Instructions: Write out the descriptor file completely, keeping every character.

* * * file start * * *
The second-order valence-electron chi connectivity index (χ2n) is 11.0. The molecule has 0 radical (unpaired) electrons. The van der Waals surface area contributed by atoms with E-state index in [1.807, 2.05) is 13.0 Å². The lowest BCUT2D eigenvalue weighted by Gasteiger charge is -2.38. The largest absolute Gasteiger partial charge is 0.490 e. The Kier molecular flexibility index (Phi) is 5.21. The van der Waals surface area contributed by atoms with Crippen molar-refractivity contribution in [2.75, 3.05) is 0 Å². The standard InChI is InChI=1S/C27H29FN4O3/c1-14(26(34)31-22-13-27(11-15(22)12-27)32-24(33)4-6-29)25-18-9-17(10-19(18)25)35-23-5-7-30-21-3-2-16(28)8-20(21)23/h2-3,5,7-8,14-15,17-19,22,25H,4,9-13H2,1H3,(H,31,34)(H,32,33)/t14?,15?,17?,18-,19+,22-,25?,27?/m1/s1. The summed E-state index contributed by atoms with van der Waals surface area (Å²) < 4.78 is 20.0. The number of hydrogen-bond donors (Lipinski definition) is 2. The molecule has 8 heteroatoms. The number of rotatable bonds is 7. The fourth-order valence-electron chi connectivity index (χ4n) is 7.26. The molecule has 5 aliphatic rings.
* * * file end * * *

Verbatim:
The second-order valence-electron chi connectivity index (χ2n) is 11.0. The molecule has 0 radical (unpaired) electrons. The van der Waals surface area contributed by atoms with E-state index in [1.807, 2.05) is 13.0 Å². The lowest BCUT2D eigenvalue weighted by Gasteiger charge is -2.38. The largest absolute Gasteiger partial charge is 0.490 e. The Kier molecular flexibility index (Phi) is 5.21. The van der Waals surface area contributed by atoms with Crippen molar-refractivity contribution in [2.75, 3.05) is 0 Å². The standard InChI is InChI=1S/C27H29FN4O3/c1-14(26(34)31-22-13-27(11-15(22)12-27)32-24(33)4-6-29)25-18-9-17(10-19(18)25)35-23-5-7-30-21-3-2-16(28)8-20(21)23/h2-3,5,7-8,14-15,17-19,22,25H,4,9-13H2,1H3,(H,31,34)(H,32,33)/t14?,15?,17?,18-,19+,22-,25?,27?/m1/s1. The summed E-state index contributed by atoms with van der Waals surface area (Å²) < 4.78 is 20.0. The number of hydrogen-bond donors (Lipinski definition) is 2. The molecule has 8 heteroatoms. The number of rotatable bonds is 7. The fourth-order valence-electron chi connectivity index (χ4n) is 7.26. The molecule has 5 aliphatic rings.